Bitter Sweet Breaks

Dec 14, 2022

January can be the most miserable of months. With the Christmas and New Year celebrations over, the resolutions to lose weight already broken, and the long, cold, dark nights showing no sign of abating, it can really get people down.  

January is also miserable for another reason – it is when the highest number of relationships fall apart. So many couples give it one last chance and stay together through Christmas, often for the sake of the kids, only to find in January that things haven’t improved and it is time to go their separate ways.  

There is scant amount of good news in these scenarios, but one recent announcement by the government will give separating couples a little more peace of mind. 

Capital gains tax  

Currently, separating couples exchanging assets, be they investments, personal possessions, or property other than the main residence, must do so before the divorce is completed and in the same tax year as when they decided to separate, if they want to avoid paying Capital Gains Tax. This means that if they decide to separate in January, they may only have until April 6 of the same year to transfer any assets to one another.  

If they transfer assets after the divorce is completed and in the following tax year, then CGT is likely to apply.  

But changes in the law due to come in in April this year should relieve a lot of the stress around the transfer of assets. Following a review of the situation earlier this year, the government is extending the time couples can make CGT transfers, commonly called ‘no gain, no loss’ transfers, to up three years after they cease to live together, and for an unlimited time if the assets are subject to a formal divorce proceeding.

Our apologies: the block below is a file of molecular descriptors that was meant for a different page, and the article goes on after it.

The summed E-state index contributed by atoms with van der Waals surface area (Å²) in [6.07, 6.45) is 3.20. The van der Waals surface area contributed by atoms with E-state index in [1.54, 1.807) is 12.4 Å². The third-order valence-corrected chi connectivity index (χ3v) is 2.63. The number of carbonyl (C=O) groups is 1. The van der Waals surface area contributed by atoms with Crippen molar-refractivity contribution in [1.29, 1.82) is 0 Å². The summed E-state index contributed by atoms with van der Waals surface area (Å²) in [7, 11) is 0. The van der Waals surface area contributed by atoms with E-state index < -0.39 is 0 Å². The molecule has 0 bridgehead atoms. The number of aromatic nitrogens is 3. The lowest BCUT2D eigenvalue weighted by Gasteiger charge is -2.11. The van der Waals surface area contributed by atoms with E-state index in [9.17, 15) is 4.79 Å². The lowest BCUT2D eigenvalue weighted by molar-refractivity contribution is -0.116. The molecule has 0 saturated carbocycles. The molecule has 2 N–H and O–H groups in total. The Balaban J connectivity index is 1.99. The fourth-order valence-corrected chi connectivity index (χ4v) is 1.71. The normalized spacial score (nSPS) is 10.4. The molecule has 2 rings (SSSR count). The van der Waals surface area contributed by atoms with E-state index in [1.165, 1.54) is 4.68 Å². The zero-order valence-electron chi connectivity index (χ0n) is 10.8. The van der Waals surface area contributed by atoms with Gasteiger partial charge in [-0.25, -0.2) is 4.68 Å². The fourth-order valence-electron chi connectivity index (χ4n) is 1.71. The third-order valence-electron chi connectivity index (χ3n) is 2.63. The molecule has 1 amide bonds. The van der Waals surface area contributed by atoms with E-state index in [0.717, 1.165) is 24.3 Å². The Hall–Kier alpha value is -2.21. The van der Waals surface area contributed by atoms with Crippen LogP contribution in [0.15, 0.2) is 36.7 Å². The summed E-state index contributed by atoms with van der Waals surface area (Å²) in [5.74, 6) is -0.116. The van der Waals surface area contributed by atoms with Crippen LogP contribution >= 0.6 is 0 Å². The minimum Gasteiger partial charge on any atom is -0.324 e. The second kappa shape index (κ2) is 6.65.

Farming families 

The change will bring particular comfort to farming couples and families who are going through a breakdown. Dividing the assets of a farming business, particularly if both parties are directors, can be a significant undertaking that couples might not want to do when emotions are high and feelings of loss are raw.  

Having an extended time to do this will enable couples to come to terms with what has happened before addressing the issue of the farm business assets and decide on the best outcome for all parties.   

The new rules are due to take effect from April 6, 2023, the start of the new tax year.  

If you are going through a difficult situation and need to discuss the best way forward for your farming business, get in touch on (01295) 270200 or email 

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